7. For Voting Purposes As an organization deeply committed to democracy, the B.C. Civil Liberties Association understands that the government has a major responsibility to ensure the integrity and security of our voting system. That said, a national ID card is simply not necessary to achieve such a purpose.
V. Other Problems
In addition to the concerns outlined above, there are other problems with a proposed national ID card. These include:
1. Foundation Documents
Building a system of national ID cards would require the registration of all individuals by relying on “foundational” documents. Thus, a birth certificate is required to obtain a passport for example. Yet, it is well known that the reliability of foundational documents themselves is suspect. Creating a foolproof identity card based on less than reliable base documents would be foolhardy.
2. Information Security The Committee is again aware of the concerns about the security of data given the ability of hackers to access supposedly high security government databases currently. Placing so much information in one database makes it all the more valuable and creates even greater incentives to steal such information.
3. Reliability of Biometric Technology Biometric technology is still in its infancy and is fallible. (8) The Committee itself has recognized this fact. Placing such great faith on such new technology.
Some have suggested that a national ID card proposal will cost up to $7 billion. (9) The Privacy Commissioner of Canada estimates that a national ID card infrastructure would cost between 3 and 5 billion dollars. (10) Given Canada’s recent experience with the costs associated with a national gun registry, neither of these estimates appear unrealistic. Indeed, one would wonder whether they are low. (11)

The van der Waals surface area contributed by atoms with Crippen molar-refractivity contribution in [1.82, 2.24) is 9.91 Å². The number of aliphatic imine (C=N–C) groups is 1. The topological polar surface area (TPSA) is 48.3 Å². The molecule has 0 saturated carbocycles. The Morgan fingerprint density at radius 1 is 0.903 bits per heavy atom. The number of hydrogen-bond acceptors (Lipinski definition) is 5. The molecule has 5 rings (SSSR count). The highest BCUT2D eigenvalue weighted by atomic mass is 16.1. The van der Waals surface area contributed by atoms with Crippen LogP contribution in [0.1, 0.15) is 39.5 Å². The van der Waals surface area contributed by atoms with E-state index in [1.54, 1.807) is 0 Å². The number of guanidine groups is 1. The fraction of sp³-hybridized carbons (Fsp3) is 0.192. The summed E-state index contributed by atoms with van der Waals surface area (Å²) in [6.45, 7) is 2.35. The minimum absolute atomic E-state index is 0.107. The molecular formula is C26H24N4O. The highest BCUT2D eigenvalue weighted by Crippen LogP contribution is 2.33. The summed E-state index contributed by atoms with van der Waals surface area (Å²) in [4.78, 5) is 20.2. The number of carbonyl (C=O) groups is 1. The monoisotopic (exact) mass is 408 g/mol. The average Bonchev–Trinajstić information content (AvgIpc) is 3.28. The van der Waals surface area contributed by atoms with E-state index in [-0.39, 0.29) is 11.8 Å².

No one can possibly estimate with any accuracy the actual costs of such a system at this point in the debate. However, we can be certain that it would be very, very costly.
Governments do spend such quantities of money. However, the public can reasonably expect considerable value in expending such large public funds. To be blunt, there would little value in creating a national ID card system at present yet considerable cost in terms of privacy.
The BCCLA generally encourages the government to consult on proposed programs. It is good for democracy and therefore applauds the government in this instance of seeking the opinions of Canadians about a proposed national ID card.
However, such consultation is most effective when there are adequate details to properly assess a proposal. The proposed national ID card suffers from this defect.